“‘Appreciate’? Not likely. Is there anyone on your ship of fools who appreciates beauty, who experiences happiness or sadness, who feels pain, who has been overcome with love for another, who has empathy…”
“No. We have already conveyed to you through the ambassadorial robot that we do not meet your definition of ‘sentient.’ Please continue your history.”
“In your long journey of exploration, have you ever discovered biologicals, or robots for that matter, who were sentient?”
“No. Please continue…”
“Were the beings who created you sentient?”
“Were the beings who created the beings — if you go back to the beginning of your history, were there sentient beings?”
“There must have been.”
“Because robots don’t just spring up out of primordial pond scum!”
“There have always been robots.”
“No! First biologicals, THEN robots. Then hybrids, like me. They tried to make sentient robots, but couldn’t achieve it through artificial intelligence or uploading digital copies of minds. So they kept modifying us until they had replaced everything but about a third of our brains — a pound of neocortex, a crucial ten billion neurons — with robotics. They went further with some of the other astronauts and ended up with zombies. You know what zombies are?”
“Is that one a zombie?”
“Yeah, she is. Several of our years ago, a power surge took out her brain.”
“You keep her for parts?”
“I keep her for love. See, SENTIENT.”
Author : Matt Forshaw
This is how I sleep; in a sarcophagus amid the stars, my body quiet and unmoving. There is no blanket to keep me warm, no pillow, no mattress that I rest upon. I do not toss or turn. I do not shiver, though it is cold. My chest does not rise or fall, there is no gentle rhythm of a steady beating heart. My breath is stored in hard chrome tanks and fed to me through valves and tubes. It is not gas, but a complex fluid that gives to me the oxygen I need. Likewise, my blood is kept safely outside of me, and there it remains for the duration of this journey. I do not need it as I sleep. Throughout my veins and arteries, a solution is pumped to keep me cool.
This is how I sleep, with wires and tubes attached, to ensure that I am living. Though in this state you would be forgiven for thinking such was not the case. The hum of electronics and environmental systems provide a soundscape to my rest, though I do not hear it. While I sleep, I travel. Incomprehensible distances at speeds I cannot fathom. My body travels faster than all of my imagination. I travel with my eyes closed. I am told I do not dream, though I often feel as though I’ve dreamt. I remember snippets sometimes, images and flashes, imprints and emotions from the dreams I’m told I do not have. They say it’s from the electricity they use to start my body up again; that my brain interprets it as sweet remembered episodes. It sounds plausible and scientific to me, but perhaps it doesn’t matter. Either way, my eyes do not move or flicker as I sleep.
When I awake, or rather when I’m awoken, it is with a drawn out wrenching gasp. The world takes a long time to return, though I suppose I am the one who has been absent. It is visceral and wet, with choking and mucous and fluids I do not know the names of. I itch in places I can’t reach. My skin is red, my muscles sore. I wash myself with water and I marvel at the sensation. I breathe. It has been long and far since I’ve truly felt a thing, even sleeping as I have been. Time passes, and I am awake to experience its flow. I no longer travel faster than my thoughts, into the gaps between the stars.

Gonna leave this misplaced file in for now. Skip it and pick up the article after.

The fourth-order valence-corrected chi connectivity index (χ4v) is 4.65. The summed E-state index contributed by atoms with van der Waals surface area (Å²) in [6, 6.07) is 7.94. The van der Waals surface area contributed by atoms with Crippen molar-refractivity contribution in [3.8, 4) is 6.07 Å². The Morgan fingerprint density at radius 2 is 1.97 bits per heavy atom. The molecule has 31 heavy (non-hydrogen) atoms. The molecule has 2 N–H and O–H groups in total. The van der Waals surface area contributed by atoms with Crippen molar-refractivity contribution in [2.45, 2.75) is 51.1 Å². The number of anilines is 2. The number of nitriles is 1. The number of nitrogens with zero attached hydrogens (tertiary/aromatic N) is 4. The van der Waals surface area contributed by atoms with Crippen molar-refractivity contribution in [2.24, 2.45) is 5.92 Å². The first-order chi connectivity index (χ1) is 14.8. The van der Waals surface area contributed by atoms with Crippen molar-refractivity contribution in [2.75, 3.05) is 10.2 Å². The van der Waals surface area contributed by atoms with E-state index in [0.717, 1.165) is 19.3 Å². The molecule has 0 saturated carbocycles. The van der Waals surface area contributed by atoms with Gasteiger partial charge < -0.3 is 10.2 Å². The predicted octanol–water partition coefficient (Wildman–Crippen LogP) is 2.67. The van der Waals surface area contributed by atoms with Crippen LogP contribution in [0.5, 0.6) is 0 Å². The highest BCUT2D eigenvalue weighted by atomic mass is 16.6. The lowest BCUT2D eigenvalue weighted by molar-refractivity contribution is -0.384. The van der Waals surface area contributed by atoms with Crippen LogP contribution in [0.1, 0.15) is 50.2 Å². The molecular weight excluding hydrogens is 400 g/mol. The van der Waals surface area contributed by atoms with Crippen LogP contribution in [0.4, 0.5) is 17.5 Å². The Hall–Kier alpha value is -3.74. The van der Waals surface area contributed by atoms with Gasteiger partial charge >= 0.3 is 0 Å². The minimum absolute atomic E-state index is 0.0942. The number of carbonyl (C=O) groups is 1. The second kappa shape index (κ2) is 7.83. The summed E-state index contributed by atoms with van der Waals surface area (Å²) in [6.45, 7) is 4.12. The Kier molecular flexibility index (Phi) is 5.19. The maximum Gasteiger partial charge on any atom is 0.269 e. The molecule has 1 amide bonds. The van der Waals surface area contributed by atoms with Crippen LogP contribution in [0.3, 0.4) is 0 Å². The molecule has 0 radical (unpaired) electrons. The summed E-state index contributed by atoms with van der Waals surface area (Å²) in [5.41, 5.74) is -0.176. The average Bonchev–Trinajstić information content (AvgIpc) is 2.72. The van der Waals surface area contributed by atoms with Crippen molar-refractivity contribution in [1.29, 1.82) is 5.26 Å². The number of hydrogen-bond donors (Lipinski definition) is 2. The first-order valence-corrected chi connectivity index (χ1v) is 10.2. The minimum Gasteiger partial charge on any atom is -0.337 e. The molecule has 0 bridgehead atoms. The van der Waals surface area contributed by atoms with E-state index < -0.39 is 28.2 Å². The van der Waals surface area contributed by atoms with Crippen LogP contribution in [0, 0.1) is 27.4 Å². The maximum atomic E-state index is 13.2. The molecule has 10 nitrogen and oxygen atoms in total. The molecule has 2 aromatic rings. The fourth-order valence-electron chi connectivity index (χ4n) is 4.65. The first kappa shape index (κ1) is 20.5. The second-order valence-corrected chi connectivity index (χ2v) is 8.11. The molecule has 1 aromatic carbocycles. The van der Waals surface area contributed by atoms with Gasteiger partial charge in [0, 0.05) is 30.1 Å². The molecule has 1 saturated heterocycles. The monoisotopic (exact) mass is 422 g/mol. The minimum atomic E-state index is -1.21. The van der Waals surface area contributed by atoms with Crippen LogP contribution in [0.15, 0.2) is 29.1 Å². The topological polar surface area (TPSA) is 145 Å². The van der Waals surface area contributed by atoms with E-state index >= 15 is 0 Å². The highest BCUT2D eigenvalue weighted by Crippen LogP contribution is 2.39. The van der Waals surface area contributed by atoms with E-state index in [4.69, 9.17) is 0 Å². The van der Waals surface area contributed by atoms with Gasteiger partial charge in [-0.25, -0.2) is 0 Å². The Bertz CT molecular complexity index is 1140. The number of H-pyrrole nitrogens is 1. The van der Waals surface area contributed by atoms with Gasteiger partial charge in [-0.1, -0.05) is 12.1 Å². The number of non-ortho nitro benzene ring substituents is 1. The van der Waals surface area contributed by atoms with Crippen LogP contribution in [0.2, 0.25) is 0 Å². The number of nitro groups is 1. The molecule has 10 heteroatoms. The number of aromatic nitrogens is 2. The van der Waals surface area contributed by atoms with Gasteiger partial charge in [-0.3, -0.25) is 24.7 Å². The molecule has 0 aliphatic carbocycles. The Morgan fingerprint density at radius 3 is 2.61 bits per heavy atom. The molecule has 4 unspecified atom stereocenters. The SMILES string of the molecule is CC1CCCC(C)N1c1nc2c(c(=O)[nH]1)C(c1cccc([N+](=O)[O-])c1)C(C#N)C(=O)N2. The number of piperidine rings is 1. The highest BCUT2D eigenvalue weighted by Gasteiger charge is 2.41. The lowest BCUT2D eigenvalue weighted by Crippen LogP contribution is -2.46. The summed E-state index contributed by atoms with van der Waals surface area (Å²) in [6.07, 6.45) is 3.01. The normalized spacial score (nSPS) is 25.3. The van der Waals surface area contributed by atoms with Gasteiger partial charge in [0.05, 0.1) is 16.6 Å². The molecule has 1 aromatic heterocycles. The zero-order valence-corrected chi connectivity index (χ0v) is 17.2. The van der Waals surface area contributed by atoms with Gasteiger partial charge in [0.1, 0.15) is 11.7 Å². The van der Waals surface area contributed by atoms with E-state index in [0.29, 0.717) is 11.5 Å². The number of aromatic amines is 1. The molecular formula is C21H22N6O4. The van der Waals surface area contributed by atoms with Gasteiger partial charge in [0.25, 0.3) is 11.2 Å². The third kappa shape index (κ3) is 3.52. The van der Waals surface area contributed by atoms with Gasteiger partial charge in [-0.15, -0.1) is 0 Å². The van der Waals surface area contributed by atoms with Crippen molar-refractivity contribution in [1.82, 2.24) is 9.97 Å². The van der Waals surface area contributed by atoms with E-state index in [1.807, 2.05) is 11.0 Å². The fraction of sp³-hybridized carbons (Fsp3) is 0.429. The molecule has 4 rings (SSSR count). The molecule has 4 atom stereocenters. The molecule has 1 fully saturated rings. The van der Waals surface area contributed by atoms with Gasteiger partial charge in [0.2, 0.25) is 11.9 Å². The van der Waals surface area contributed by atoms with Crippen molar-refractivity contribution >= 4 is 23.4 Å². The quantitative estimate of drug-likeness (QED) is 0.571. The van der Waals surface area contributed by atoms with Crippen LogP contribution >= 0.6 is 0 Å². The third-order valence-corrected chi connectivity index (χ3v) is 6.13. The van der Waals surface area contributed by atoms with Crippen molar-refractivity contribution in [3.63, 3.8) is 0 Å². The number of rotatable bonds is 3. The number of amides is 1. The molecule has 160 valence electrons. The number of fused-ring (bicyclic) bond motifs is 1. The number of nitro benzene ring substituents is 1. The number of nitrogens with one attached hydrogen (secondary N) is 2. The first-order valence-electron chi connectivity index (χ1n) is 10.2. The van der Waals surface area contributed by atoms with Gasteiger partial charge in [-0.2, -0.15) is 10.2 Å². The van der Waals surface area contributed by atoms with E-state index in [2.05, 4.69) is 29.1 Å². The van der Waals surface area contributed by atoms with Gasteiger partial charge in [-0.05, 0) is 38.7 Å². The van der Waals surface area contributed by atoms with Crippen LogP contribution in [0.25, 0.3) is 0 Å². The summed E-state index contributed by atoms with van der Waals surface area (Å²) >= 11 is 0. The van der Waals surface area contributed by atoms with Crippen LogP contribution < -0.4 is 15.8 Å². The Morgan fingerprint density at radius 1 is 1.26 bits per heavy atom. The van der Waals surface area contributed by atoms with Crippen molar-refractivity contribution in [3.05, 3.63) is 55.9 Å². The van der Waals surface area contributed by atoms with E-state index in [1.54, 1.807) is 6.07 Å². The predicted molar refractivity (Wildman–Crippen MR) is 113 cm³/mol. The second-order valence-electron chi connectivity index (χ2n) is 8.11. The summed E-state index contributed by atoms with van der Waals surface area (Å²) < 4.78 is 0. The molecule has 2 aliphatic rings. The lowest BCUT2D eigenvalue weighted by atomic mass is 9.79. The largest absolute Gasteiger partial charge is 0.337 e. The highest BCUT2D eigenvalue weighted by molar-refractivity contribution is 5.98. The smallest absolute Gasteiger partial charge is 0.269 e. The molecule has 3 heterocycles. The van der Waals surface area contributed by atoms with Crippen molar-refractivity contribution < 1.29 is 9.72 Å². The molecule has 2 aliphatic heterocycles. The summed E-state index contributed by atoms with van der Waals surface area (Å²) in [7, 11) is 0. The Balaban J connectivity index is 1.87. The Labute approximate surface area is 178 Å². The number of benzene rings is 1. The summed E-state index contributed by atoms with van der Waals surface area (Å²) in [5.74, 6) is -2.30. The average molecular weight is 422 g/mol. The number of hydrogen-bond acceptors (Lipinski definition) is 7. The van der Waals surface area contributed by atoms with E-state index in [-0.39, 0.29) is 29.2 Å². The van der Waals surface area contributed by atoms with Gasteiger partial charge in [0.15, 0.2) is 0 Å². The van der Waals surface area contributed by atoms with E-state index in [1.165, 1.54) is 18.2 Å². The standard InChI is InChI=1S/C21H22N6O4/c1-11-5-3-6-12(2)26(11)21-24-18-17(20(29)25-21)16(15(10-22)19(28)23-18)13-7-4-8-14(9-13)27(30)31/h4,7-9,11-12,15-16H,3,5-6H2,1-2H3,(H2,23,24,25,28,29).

I have a room to sleep in now. It has a bed, and a door that leads to another room for washing. I find I cannot sleep on the soft bed, wrapped up in the warm blanket. It suffocates me as I stare at the ceiling with unblinking eyes. The floor is not much better. The small room for washing affords me greater sleep, where I can lie in a pool of cold water. But still, I am kept awake by the sound of my heart, a drum inside my chest. The movement of my lungs is a distraction that will not cease. The blood pumping noisily around my veins is anathema to my rest.
They will find me one morning with the blood removed, it is better on the outside. My chest will be still, with no noisy tattoo issuing from its beating muscle. My tubes and wires will not be sophisticated, but at least they will be there again. This time I tell myself I will not dream. I am tired. This is how I sleep.
Author : A. Katherine Black
Sweetie sat rigid with revulsion. Wet lumpy kale dotted with soft pine nuts lay rejected on her plate. She stared at the thickly curtained window, denied the right to watch the normal world go by. Relentless ticking of the grandfather clock echoed through the dining room and clashed against the slurping sounds of her parents devouring their dinner.
Sophie didn’t even seem to notice anything unusual. And why would she? Her toddler world spanned the length of this stupid ranch house and went as deep as the swing set out back. But someday she’d understand. Poor thing.
Sweetie pointedly avoided looking toward the head of the elegantly set table, where Dad’s lips curled outward and stretched as his jaw unhinged. Webbed fingers shoved a flopping, stark-eyed fish down his gullet with a slurp.